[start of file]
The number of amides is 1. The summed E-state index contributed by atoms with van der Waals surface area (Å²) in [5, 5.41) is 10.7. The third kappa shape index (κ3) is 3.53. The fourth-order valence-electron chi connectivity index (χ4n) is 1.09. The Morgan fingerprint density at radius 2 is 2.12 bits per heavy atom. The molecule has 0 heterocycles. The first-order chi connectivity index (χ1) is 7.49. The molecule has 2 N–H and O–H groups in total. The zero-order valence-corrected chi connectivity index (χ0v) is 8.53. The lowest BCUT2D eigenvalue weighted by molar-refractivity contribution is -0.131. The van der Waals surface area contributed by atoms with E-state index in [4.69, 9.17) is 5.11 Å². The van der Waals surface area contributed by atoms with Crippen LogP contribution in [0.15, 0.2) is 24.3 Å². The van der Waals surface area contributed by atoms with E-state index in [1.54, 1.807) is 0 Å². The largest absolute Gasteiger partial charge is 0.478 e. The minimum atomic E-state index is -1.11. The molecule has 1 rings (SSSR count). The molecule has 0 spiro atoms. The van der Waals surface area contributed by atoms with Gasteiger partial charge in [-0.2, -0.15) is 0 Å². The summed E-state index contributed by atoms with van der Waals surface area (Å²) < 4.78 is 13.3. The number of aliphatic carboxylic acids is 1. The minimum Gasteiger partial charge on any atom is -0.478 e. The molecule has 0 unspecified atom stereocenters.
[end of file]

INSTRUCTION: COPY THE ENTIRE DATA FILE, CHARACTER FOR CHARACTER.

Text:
The number of amides is 1. The summed E-state index contributed by atoms with van der Waals surface area (Å²) in [5, 5.41) is 10.7. The third kappa shape index (κ3) is 3.53. The fourth-order valence-electron chi connectivity index (χ4n) is 1.09. The Morgan fingerprint density at radius 2 is 2.12 bits per heavy atom. The molecule has 0 heterocycles. The first-order chi connectivity index (χ1) is 7.49. The molecule has 2 N–H and O–H groups in total. The zero-order valence-corrected chi connectivity index (χ0v) is 8.53. The lowest BCUT2D eigenvalue weighted by molar-refractivity contribution is -0.131. The van der Waals surface area contributed by atoms with E-state index in [4.69, 9.17) is 5.11 Å². The van der Waals surface area contributed by atoms with Crippen LogP contribution in [0.15, 0.2) is 24.3 Å². The van der Waals surface area contributed by atoms with E-state index in [1.54, 1.807) is 0 Å². The largest absolute Gasteiger partial charge is 0.478 e. The minimum atomic E-state index is -1.11. The molecule has 1 rings (SSSR count). The molecule has 0 spiro atoms. The van der Waals surface area contributed by atoms with Gasteiger partial charge in [-0.2, -0.15) is 0 Å². The summed E-state index contributed by atoms with van der Waals surface area (Å²) < 4.78 is 13.3. The number of aliphatic carboxylic acids is 1. The minimum Gasteiger partial charge on any atom is -0.478 e. The molecule has 0 unspecified atom stereocenters.